SNPs Blackford told off by Speaker over unparliamentary language Serious allegation

Ian Blackford cautioned by Lindsay Hoyle in Parliament

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SNP Commons Leader Ian Blackford traded blows with Speaker Lindsay Hoyle in the House of Commons after the Scottish politician accused Boris Johnson of lying in his past as he discussed reports Michael Gove used emergency funds for opinion polls. Lindsay Hoyle quickly addressed the breach in decorum and calmly urged Mr Blackford to withdraw his comments. But the pair exchanged awkward blows several more times as the SNP leader also overran his allocated time in an embarrassing display from Mr Blackford. 

Mr Blackford was invited to ask an urgent question to the Government following reports of emergency Covid funds being used on opinion polls discussing the Union.

Cabinet Minister Michael Gove was accused of using part of a £560,000 fund, used to gauge public opinion on Covid restrictions, to ask questions about Scottish independence and the UK as well.

Speaking in the House of Commons, Mr Blackford said: “The truth and this government are distant strangers.

“And that should come as no surprise when we remember the Prime Minister has been sacked but not once but twice for lying.

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“Last Wednesday at PMQs, the Prime Minister said he was unaware of these contracts, and ever since he has ignored demands for a full [investigation]…”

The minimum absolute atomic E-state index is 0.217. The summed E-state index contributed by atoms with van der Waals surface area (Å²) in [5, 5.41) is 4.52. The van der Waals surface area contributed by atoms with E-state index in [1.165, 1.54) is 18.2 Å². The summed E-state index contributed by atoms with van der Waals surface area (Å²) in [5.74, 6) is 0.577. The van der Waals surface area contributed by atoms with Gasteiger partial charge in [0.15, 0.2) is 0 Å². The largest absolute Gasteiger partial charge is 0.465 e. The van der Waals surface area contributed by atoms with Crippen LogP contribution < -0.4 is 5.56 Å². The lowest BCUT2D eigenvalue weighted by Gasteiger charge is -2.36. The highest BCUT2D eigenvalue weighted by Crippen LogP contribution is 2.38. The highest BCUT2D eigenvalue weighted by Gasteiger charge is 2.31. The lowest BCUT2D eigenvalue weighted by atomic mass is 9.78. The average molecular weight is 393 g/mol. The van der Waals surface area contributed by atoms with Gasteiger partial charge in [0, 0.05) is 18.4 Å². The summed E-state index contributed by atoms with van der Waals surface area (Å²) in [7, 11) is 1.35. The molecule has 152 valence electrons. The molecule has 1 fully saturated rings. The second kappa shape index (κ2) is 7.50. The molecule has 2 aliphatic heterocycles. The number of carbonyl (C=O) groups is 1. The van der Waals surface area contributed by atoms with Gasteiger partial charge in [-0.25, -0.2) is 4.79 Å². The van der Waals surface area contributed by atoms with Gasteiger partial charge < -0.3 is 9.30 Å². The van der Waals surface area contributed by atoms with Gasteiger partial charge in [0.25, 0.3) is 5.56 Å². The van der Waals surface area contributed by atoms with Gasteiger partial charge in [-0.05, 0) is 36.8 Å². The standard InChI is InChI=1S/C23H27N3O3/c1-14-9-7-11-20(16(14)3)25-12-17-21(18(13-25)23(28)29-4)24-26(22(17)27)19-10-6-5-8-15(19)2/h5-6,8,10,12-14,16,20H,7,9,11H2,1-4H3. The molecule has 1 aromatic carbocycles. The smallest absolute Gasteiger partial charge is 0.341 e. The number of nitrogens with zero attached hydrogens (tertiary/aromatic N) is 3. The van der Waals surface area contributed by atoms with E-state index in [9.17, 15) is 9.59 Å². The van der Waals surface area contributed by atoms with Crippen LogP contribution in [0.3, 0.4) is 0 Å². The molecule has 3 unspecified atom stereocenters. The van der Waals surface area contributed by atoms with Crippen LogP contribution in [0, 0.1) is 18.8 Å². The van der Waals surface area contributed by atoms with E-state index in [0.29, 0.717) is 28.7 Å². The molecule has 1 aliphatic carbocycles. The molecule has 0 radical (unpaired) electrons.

But Speaker Lindsay Hoyle quickly rose from his seat to tell the SNP Commons leader off for using unparliamentary language.

He branded it a “serious allegation” and urged Mr Blackford to withdraw his comments as “honourable members would never lie”.

The Speaker has the power to tell ministers to withdraw comments if they use unparliamentary language and could even eject them from the sitting.

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Mr Blackford said he was “being careful” with his language and was simply pointing out the contradiction from Boris Johnson.

Mr Hoyle stood up once more and named Mr Blackford, a disciplinary move, and said he could not criticise the Prime Minister without the correct motion.

The session was to ask the Government about opinion poll funding.

Mr Hoyle added: “I think the language that we use is important for me to keep good order.”

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The SNP politician continued his question but was once again stopped by Mr Hoyle for a different reason as he was overrunning his allocated time.

Mr Blackford wrapped up by asking the Government to support an investigation into the reports and wanted them to say how they would do so.

Cabinet Secretary Julia Lopez took to the dispatch box and quipped: “I’ll try to address [him] with facts and not party political allegations first.”

Later on, Mr Blackford could be heard accusing Ms Lopez of lying with other backbench MP heard shouting “kick him out”.

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